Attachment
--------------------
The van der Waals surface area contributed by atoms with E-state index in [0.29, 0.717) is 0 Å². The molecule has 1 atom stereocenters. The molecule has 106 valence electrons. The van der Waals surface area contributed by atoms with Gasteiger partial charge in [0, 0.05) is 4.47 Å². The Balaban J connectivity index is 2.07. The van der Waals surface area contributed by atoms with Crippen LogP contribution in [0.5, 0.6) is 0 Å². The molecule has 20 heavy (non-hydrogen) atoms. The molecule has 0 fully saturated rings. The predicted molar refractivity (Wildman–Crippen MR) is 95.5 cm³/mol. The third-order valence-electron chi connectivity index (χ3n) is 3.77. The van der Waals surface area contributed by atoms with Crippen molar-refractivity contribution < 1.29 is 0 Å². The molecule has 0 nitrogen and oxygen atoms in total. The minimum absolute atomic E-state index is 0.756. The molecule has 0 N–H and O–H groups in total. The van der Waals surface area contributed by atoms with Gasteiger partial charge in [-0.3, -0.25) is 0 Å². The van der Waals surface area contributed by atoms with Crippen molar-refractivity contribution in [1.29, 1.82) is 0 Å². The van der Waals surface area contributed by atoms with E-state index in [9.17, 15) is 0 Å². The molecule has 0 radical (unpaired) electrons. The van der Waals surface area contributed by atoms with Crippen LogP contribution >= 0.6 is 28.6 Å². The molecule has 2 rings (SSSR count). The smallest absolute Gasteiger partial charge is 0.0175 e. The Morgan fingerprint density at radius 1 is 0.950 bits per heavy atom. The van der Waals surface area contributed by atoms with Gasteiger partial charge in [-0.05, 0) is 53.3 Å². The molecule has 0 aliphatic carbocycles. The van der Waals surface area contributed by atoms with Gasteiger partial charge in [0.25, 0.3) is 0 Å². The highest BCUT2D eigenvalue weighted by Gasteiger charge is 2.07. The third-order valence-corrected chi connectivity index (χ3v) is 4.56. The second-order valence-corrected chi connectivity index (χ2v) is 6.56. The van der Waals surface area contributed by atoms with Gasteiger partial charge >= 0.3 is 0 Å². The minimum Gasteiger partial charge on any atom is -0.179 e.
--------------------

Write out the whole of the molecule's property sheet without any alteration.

The van der Waals surface area contributed by atoms with E-state index in [0.29, 0.717) is 0 Å². The molecule has 1 atom stereocenters. The molecule has 106 valence electrons. The van der Waals surface area contributed by atoms with Gasteiger partial charge in [0, 0.05) is 4.47 Å². The Balaban J connectivity index is 2.07. The van der Waals surface area contributed by atoms with Crippen LogP contribution in [0.5, 0.6) is 0 Å². The molecule has 20 heavy (non-hydrogen) atoms. The molecule has 0 fully saturated rings. The predicted molar refractivity (Wildman–Crippen MR) is 95.5 cm³/mol. The third-order valence-electron chi connectivity index (χ3n) is 3.77. The van der Waals surface area contributed by atoms with Crippen molar-refractivity contribution < 1.29 is 0 Å². The molecule has 0 nitrogen and oxygen atoms in total. The minimum absolute atomic E-state index is 0.756. The molecule has 0 N–H and O–H groups in total. The van der Waals surface area contributed by atoms with Gasteiger partial charge in [-0.3, -0.25) is 0 Å². The van der Waals surface area contributed by atoms with Crippen molar-refractivity contribution in [1.29, 1.82) is 0 Å². The van der Waals surface area contributed by atoms with E-state index in [9.17, 15) is 0 Å². The molecule has 0 radical (unpaired) electrons. The van der Waals surface area contributed by atoms with Crippen LogP contribution >= 0.6 is 28.6 Å². The molecule has 2 rings (SSSR count). The smallest absolute Gasteiger partial charge is 0.0175 e. The Morgan fingerprint density at radius 1 is 0.950 bits per heavy atom. The van der Waals surface area contributed by atoms with Gasteiger partial charge in [-0.05, 0) is 53.3 Å². The molecule has 0 aliphatic carbocycles. The van der Waals surface area contributed by atoms with Gasteiger partial charge in [0.25, 0.3) is 0 Å². The highest BCUT2D eigenvalue weighted by Gasteiger charge is 2.07. The third-order valence-corrected chi connectivity index (χ3v) is 4.56. The second-order valence-corrected chi connectivity index (χ2v) is 6.56. The van der Waals surface area contributed by atoms with Gasteiger partial charge >= 0.3 is 0 Å². The minimum Gasteiger partial charge on any atom is -0.179 e.